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How to manage the mental health fall out of psoriasis

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Catriona Williams

Chief Executive talkhealth Partnership

Psoriasis affects around 2% of the British population, meaning that over a million of us live with scaly, itching patches of skin. So, why isn’t the mental health fall out of the condition discussed more openly?

What do Kim Kardashian, Cyndi Lauper and Art Garfunkel all have in common? Psoriasis.

According to NICE (the National Institute for Health and Care Excellence), up to 2.2% of Brits have the condition. That means that over a million people deal with dry, red, plaque-covered patches of skin. 

Types of psoriasis

There are four types of psoriasis. The way people may go about managing and thinking about their skin may depend on which type they have:

  • Chronic (long-term) plaque psoriasis: the most common type of the condition. Plaques (scales) cover the knees, elbows, trunk and scalp.
  • Guttate psoriasis: often develops after a streptococcal throat infection and is more common in teenagers and children. Symptoms include small, drop-shaped sores on the chest, arms, legs and scalp.
  • Palmoplantar psoriasis: affects mainly the hands and feet.
  • Pustular psoriasis: a rare type of psoriasis that causes pus-filled blisters.

Having a dry skin condition can take a huge toll on your mental health. If you’ve got palmoplantar psoriasis, for example, you might feel uncomfortable shaking hands or touching public surfaces, while chronic plaque may make wearing shorts or skirts a real body confidence battle. 

Skin is our biggest organ, so it’s no wonder that when it’s not feeling or looking its best, we see our mental health start to deteriorate.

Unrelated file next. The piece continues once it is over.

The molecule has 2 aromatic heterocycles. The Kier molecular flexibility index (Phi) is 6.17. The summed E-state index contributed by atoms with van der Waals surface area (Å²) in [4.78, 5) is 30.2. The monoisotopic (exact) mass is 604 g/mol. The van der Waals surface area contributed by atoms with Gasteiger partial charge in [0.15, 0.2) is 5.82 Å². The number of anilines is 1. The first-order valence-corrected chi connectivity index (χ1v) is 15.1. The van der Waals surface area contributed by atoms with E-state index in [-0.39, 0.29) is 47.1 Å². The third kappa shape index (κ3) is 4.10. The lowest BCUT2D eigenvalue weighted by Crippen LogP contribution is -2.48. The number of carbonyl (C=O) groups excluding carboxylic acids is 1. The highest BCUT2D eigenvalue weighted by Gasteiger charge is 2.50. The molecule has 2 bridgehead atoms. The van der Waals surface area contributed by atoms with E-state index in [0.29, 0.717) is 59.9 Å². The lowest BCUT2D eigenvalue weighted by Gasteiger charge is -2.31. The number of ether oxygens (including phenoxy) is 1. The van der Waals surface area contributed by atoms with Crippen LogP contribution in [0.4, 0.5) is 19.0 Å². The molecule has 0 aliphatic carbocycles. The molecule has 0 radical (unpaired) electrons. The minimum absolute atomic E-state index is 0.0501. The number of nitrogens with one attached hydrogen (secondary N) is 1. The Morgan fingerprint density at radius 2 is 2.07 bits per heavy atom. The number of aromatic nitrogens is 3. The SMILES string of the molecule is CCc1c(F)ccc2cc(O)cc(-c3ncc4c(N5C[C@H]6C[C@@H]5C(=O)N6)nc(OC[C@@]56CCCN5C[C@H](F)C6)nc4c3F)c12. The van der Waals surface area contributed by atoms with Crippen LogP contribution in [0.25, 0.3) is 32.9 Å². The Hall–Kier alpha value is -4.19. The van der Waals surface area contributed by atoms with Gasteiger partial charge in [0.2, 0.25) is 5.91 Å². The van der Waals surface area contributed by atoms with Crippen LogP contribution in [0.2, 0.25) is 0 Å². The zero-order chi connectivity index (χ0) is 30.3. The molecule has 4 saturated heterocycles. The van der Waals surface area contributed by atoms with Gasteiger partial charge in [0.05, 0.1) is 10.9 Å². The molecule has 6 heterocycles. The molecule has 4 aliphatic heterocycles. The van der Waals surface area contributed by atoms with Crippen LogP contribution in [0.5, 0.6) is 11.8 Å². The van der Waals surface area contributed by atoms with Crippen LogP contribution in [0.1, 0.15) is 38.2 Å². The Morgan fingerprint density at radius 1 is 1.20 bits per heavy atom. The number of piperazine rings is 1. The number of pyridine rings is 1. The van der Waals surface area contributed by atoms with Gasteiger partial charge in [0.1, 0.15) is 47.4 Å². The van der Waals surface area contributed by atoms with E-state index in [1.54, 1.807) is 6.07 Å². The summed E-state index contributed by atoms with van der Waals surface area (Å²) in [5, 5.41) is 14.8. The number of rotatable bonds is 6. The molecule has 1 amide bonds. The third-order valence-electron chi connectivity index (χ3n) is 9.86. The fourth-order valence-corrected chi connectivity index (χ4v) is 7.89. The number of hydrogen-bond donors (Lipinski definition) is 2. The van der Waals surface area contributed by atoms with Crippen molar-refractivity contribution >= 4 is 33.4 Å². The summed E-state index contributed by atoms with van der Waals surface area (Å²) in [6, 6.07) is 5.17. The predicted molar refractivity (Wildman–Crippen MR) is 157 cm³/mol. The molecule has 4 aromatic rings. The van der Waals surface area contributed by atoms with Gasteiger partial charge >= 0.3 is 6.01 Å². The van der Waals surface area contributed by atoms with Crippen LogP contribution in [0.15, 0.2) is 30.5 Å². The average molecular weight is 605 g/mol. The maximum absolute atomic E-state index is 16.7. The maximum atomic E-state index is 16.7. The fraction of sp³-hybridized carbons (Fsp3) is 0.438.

Mind versus skin

Back in April, talkhealth teamed up with the British Skin Foundation to host an online clinic on mental health and skin.

We found that so many of our members were either struggling with their mental health because of their skin issues or that their mental health was triggering debilitating symptoms.

Steve* lived with a generalised anxiety disorder, which he said was making his psoriasis worse. What could he do, he asked, to better manage both? 

Consultant dermatologist, Dr Alia Ahmed, said that the link between psoriasis and psychological health is well known, but it’s hard to say if one causes the other; it’s a chicken-egg scenario.

However, “we do know that treatment of both the mind and skin together generally leads to better outcomes,” she explained. 

“People with psoriasis do tend to have higher levels of anxiety and depression than those without skin conditions. I would suggest seeing a psychodermatology service to address both issues concurrently.

This may include better medical treatment of your skin coupled with psychological interventions or anxiety-reducing medications.”

Tools for tackling the itch

Another member said that her psoriasis had got worse during lockdown, something registered clinical and health psychologist, Dr Andrew Thompson, said was only to be expected.

As well as recommending mindfulness practice, physical exercise and staying in touch with friends and family, he suggested trying an approach called ‘habit-reversal’ to break the itch-scratch cycle. 

Habit-reversal involves monitoring your itch using a clicker or tally counter, before looking to substitute scratching behaviour with an alternative response. More information can be found on habit reversal at www.skinsupport.org.uk.

Skin is our biggest organ, so it’s no wonder that when it’s not feeling or looking its best, we see our mental health start to deteriorate.

With increasing attention being paid to mental health, we need to start seeing more emphasis on the link between common mood disorders and skin issues – particularly psoriasis.

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